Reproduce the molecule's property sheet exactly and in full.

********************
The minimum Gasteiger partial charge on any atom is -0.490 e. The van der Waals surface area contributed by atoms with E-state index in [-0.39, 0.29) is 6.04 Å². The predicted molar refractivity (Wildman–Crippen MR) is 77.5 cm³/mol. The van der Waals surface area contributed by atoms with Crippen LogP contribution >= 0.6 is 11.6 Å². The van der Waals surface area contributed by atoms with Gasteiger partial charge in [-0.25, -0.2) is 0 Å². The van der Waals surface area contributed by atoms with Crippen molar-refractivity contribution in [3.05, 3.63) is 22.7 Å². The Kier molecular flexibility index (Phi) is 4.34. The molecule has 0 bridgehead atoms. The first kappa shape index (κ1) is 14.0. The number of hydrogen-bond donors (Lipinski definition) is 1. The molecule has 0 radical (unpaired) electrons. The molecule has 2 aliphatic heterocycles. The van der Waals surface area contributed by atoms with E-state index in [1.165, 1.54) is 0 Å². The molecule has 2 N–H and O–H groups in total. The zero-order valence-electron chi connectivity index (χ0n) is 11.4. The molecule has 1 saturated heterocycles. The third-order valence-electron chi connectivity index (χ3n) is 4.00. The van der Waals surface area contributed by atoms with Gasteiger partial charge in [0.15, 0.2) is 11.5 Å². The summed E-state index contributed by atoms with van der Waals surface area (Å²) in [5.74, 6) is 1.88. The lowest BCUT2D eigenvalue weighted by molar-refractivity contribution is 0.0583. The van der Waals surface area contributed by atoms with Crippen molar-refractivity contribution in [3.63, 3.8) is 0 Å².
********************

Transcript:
The minimum Gasteiger partial charge on any atom is -0.490 e. The van der Waals surface area contributed by atoms with E-state index in [-0.39, 0.29) is 6.04 Å². The predicted molar refractivity (Wildman–Crippen MR) is 77.5 cm³/mol. The van der Waals surface area contributed by atoms with Crippen LogP contribution >= 0.6 is 11.6 Å². The van der Waals surface area contributed by atoms with Gasteiger partial charge in [-0.25, -0.2) is 0 Å². The van der Waals surface area contributed by atoms with Crippen molar-refractivity contribution in [3.05, 3.63) is 22.7 Å². The Kier molecular flexibility index (Phi) is 4.34. The molecule has 0 bridgehead atoms. The first kappa shape index (κ1) is 14.0. The number of hydrogen-bond donors (Lipinski definition) is 1. The molecule has 0 radical (unpaired) electrons. The molecule has 2 aliphatic heterocycles. The van der Waals surface area contributed by atoms with E-state index in [1.165, 1.54) is 0 Å². The molecule has 2 N–H and O–H groups in total. The zero-order valence-electron chi connectivity index (χ0n) is 11.4. The molecule has 1 saturated heterocycles. The third-order valence-electron chi connectivity index (χ3n) is 4.00. The van der Waals surface area contributed by atoms with Gasteiger partial charge in [0.15, 0.2) is 11.5 Å². The summed E-state index contributed by atoms with van der Waals surface area (Å²) in [5.74, 6) is 1.88. The lowest BCUT2D eigenvalue weighted by molar-refractivity contribution is 0.0583. The van der Waals surface area contributed by atoms with Crippen molar-refractivity contribution in [3.63, 3.8) is 0 Å².